Legal loophole for Wicked obscenities to be explored
A PARLIAMENTARY inquiry into advertising standards may hold the key to closing a legal loophole which allows obscene Wicked Campers to stay on the roads.
Attorney-General Jarrod Bliejie has revealed a parliamentary committee is already investigating outdoor advertising and whether reforms, including law changes, are needed.
While the committee was specifically asked to look at advertising material or content sexually explicit in nature, they were also able to look at content in the public domain that could be considered offensive, the Kawana MP said.
That broad frame of reference could include Wicked Campers covered in obscene language and artwork.
Mr Bliejie's revelation comes after increased community anger over the vans.
Earlier this month, an angry Coast man was upset after seeing one of the controversial vehicles prominently displaying the F-word in a council caravan park.
When contacted by the Daily, a spokesman for Police Minister Jack Demspey said police were powerless to act on the vehicles because they did not break the law as it stood.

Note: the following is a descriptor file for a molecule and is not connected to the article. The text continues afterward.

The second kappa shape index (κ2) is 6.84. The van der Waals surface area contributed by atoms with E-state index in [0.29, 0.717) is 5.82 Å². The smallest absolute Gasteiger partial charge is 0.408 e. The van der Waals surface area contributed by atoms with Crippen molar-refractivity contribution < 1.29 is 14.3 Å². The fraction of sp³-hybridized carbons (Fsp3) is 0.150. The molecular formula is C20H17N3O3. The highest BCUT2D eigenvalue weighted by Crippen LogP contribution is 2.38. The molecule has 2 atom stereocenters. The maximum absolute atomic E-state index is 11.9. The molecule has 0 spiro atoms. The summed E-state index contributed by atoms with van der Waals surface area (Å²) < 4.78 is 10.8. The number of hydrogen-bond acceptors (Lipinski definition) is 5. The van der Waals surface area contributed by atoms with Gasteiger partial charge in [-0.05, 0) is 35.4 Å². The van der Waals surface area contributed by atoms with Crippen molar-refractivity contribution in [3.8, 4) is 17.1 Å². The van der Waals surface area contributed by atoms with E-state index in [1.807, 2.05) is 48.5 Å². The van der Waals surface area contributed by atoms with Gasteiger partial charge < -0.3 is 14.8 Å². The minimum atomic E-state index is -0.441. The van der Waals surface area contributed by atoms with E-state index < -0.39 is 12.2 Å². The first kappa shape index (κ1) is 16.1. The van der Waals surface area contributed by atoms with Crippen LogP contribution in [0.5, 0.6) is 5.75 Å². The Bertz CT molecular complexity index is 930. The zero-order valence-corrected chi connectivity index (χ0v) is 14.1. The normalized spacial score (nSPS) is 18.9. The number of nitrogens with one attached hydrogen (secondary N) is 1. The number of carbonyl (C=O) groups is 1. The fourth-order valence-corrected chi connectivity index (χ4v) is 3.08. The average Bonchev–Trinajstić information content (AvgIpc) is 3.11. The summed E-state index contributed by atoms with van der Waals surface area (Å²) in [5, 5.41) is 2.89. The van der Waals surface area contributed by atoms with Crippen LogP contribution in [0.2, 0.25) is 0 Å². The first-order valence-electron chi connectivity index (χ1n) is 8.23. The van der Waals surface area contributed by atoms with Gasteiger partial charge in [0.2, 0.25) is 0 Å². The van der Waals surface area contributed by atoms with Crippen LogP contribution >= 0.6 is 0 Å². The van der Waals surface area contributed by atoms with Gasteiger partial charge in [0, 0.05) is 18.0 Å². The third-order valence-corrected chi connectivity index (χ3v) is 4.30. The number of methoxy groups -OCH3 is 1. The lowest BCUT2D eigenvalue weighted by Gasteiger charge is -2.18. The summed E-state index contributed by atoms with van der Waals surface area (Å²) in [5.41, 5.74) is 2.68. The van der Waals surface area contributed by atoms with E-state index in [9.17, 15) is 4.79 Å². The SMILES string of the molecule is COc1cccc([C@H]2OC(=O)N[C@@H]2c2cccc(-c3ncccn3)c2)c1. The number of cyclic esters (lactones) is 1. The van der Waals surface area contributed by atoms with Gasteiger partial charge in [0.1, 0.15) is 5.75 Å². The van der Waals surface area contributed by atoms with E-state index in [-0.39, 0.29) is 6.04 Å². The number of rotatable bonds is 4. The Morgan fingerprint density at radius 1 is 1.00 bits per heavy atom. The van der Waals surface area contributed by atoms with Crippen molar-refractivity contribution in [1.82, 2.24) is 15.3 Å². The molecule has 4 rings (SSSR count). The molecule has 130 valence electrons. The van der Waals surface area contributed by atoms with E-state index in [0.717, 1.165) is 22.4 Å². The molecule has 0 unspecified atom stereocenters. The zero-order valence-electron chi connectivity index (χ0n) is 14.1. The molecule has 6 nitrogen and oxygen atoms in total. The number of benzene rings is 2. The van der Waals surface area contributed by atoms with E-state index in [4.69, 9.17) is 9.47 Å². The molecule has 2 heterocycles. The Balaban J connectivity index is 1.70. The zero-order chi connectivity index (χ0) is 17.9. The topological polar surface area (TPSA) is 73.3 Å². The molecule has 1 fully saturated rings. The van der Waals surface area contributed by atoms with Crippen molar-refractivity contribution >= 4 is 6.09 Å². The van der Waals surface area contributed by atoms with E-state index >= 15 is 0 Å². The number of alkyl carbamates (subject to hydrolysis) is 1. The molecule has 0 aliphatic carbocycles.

A spokesman for Mr Bliejie's office confirmed the artwork was deemed to be "advertising" and therefore fell under the umbrella of the Australian Standards Bureau (ASB).
The ASB - the advertising industry's self-regulating body - told the Daily it had approached Wicked Campers but the company refused to comply with the rules.
Mr Bliejie said the parliamentary committee would also look at the effectiveness of industry self-regulation.
The committee is due to hand in its final report early next year.
"The Newman Government is committed to making Queensland the safest state to raise a child and looks forward to the final report," Mr Bliejie said.